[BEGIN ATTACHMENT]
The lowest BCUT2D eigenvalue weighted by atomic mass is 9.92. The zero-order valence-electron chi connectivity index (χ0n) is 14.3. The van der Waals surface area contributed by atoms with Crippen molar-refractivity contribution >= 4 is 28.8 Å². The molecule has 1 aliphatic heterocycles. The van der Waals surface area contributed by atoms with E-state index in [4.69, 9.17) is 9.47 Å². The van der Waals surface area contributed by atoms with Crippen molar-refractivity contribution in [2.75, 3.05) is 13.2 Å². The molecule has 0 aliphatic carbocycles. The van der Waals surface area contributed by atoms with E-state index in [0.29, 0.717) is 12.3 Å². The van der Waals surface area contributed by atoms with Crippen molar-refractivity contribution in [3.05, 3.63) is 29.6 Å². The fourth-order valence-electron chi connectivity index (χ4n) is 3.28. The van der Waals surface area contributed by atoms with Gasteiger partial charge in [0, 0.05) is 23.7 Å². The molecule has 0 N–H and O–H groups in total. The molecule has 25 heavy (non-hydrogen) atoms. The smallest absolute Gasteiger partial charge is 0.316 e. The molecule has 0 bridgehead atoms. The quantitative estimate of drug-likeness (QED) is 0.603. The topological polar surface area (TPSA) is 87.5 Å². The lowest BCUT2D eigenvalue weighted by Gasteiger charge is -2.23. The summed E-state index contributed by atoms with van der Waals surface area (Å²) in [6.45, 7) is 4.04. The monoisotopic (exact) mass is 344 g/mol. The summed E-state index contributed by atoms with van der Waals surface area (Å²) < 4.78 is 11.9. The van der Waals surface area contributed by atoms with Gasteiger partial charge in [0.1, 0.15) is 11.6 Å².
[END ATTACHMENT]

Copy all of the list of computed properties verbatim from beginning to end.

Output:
The lowest BCUT2D eigenvalue weighted by atomic mass is 9.92. The zero-order valence-electron chi connectivity index (χ0n) is 14.3. The van der Waals surface area contributed by atoms with Crippen molar-refractivity contribution >= 4 is 28.8 Å². The molecule has 1 aliphatic heterocycles. The van der Waals surface area contributed by atoms with E-state index in [4.69, 9.17) is 9.47 Å². The van der Waals surface area contributed by atoms with Crippen molar-refractivity contribution in [2.75, 3.05) is 13.2 Å². The molecule has 0 aliphatic carbocycles. The van der Waals surface area contributed by atoms with E-state index in [0.29, 0.717) is 12.3 Å². The van der Waals surface area contributed by atoms with Crippen molar-refractivity contribution in [3.05, 3.63) is 29.6 Å². The fourth-order valence-electron chi connectivity index (χ4n) is 3.28. The van der Waals surface area contributed by atoms with Gasteiger partial charge in [0, 0.05) is 23.7 Å². The molecule has 0 N–H and O–H groups in total. The molecule has 25 heavy (non-hydrogen) atoms. The smallest absolute Gasteiger partial charge is 0.316 e. The molecule has 0 bridgehead atoms. The quantitative estimate of drug-likeness (QED) is 0.603. The topological polar surface area (TPSA) is 87.5 Å². The lowest BCUT2D eigenvalue weighted by Gasteiger charge is -2.23. The summed E-state index contributed by atoms with van der Waals surface area (Å²) in [6.45, 7) is 4.04. The monoisotopic (exact) mass is 344 g/mol. The summed E-state index contributed by atoms with van der Waals surface area (Å²) < 4.78 is 11.9. The van der Waals surface area contributed by atoms with Gasteiger partial charge in [0.1, 0.15) is 11.6 Å².